Prior to the Single Bottle Act of 1861 gin was stored in wooden casks. Even after the act allowed distillers to sell their gin by the bottle, wooden casks were often used to transport gin over larger distances, particularly internationally. This meant that historically gin was barrel rested, or cask aged.
This had the impact of mellowing the spirit, but as glass bottles took hold as the way to store and transport gin that influence was lost to the majority.
In recent years, the renaissance of gin has seen distillers experimenting with all aspects of production to find their specific flavour and style. Fortunately, this has seen a number of distilleries experiment with barrel resting for flavour and experience, not necessity. Some talk about days in the barrel (rested) whilst choose to allow their spirit to evolve for years in wooden, generally oak, casks (aged). As well as time spent in the cask, distillers have a wide range of pre-used barrels to effect the final flavour of the gin.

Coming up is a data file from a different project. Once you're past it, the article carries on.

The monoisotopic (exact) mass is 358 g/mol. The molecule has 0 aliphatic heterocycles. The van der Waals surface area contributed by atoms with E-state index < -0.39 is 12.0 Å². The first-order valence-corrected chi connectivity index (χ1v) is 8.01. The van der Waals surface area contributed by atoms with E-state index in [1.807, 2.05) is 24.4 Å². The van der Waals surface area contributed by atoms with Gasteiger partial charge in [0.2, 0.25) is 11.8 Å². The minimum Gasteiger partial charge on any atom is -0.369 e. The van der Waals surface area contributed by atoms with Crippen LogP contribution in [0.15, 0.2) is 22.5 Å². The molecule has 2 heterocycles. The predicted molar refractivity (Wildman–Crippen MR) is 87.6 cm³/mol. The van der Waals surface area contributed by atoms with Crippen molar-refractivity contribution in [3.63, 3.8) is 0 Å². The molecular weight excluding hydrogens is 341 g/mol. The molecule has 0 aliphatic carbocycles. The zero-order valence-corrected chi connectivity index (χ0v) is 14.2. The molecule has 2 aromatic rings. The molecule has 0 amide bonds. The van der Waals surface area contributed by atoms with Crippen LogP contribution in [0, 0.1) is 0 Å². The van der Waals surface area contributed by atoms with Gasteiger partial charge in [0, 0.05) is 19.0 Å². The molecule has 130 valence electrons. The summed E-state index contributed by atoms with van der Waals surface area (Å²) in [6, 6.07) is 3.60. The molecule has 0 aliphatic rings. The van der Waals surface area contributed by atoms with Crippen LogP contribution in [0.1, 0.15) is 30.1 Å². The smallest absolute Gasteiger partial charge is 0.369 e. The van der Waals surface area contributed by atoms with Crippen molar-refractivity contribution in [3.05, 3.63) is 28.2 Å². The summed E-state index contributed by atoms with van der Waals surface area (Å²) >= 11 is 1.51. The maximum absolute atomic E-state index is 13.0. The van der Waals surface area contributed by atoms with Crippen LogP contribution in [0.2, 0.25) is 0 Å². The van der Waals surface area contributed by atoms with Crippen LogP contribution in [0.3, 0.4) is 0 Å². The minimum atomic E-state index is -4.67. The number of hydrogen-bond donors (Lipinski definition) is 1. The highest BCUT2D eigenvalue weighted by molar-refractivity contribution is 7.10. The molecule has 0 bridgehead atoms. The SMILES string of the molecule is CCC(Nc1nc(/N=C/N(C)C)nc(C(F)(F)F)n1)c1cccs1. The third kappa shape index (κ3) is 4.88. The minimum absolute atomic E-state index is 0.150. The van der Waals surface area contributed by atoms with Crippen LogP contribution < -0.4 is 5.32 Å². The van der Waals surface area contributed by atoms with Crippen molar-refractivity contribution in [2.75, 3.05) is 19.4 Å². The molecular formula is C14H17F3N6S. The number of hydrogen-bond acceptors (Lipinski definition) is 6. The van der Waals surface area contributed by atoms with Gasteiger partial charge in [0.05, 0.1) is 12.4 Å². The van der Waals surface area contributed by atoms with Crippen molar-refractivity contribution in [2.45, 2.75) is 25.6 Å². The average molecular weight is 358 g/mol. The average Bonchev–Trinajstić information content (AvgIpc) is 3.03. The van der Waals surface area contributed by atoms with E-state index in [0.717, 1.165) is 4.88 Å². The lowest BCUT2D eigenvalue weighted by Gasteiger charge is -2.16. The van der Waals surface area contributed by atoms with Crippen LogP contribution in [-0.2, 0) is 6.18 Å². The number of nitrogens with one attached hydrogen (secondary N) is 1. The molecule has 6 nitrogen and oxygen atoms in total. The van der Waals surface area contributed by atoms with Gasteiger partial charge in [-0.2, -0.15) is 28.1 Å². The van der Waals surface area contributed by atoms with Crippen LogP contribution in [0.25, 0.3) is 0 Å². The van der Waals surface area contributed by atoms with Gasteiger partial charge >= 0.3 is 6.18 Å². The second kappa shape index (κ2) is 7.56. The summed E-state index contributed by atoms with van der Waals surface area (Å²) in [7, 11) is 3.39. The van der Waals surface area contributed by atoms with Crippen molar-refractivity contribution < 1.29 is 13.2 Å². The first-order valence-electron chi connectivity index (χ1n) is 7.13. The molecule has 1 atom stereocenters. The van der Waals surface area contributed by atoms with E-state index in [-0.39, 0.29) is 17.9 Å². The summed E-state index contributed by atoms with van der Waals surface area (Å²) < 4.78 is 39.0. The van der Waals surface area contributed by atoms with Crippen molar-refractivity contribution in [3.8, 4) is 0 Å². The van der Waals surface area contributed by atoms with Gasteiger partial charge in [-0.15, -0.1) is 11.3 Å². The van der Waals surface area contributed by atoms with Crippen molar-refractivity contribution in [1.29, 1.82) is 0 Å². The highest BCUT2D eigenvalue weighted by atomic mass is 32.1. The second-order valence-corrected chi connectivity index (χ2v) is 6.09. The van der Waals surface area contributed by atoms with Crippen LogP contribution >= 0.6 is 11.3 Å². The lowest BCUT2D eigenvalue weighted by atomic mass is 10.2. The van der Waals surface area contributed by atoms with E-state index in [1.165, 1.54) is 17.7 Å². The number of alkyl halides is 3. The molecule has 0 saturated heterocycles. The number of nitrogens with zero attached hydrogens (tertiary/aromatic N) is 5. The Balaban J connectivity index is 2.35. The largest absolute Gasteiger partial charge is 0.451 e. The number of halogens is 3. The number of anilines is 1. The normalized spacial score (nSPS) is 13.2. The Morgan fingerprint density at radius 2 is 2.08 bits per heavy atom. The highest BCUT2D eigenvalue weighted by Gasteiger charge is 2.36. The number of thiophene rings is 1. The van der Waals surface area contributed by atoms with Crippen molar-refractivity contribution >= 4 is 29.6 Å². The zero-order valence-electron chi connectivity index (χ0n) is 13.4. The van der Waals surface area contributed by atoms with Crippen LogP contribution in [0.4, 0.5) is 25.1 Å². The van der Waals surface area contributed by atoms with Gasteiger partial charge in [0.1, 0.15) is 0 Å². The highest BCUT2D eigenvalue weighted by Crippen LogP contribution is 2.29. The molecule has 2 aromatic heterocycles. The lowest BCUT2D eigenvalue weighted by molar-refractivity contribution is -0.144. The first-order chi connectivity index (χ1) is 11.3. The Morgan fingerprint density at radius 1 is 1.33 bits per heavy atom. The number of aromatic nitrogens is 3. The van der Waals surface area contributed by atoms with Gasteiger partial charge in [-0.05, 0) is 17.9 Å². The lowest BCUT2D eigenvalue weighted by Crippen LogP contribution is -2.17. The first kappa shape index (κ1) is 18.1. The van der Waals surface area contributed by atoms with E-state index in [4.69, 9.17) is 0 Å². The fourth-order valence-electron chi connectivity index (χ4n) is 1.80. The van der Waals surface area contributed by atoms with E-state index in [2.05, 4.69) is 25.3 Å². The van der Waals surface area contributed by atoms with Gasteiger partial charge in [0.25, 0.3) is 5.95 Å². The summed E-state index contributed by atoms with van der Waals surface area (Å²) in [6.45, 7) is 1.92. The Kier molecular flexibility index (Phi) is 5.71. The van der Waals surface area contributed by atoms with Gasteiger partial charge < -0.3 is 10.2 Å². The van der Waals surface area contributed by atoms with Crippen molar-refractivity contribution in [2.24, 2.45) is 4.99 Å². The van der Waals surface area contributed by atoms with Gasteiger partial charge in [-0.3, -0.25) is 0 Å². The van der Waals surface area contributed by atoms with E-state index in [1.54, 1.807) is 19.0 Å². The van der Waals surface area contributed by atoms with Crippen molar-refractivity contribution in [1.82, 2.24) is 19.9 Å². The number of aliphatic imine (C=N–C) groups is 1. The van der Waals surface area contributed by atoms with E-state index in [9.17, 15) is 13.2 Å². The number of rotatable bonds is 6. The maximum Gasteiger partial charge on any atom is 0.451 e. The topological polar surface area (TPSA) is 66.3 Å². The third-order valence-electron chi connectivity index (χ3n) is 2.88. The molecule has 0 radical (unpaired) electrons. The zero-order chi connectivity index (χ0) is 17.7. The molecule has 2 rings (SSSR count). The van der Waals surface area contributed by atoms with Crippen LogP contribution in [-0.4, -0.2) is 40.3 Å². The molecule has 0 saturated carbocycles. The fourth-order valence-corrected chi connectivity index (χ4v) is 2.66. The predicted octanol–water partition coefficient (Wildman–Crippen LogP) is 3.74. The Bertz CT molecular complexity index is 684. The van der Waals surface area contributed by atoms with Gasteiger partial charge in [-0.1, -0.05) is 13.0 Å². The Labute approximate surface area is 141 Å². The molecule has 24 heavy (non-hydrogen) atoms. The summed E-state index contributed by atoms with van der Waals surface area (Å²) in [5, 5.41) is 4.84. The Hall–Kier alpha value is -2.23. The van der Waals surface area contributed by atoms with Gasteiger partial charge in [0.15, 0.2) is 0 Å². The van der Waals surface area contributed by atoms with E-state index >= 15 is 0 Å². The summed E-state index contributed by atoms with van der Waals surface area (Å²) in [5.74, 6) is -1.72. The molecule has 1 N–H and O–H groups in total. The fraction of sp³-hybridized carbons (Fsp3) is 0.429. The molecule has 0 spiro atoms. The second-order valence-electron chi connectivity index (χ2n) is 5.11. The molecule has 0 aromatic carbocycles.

Bringing back this art adds a whole new dimension to our gin choices, makes drinking gin new experience and changes gin’s contribution to a cocktail.
Try replacing your standard gin with an aged gin in your gin cocktail, for me a Smoky Martini is a particular favourite for a rested gin...a Red Snapper too. Thereafter, give your gin a go in place of other aged spirits, for example an Old Fashioned.
Neat over ice is also a great way to enjoy these gins, allowing your to fully savour to subtlety that ageing a spirit in wood imbues.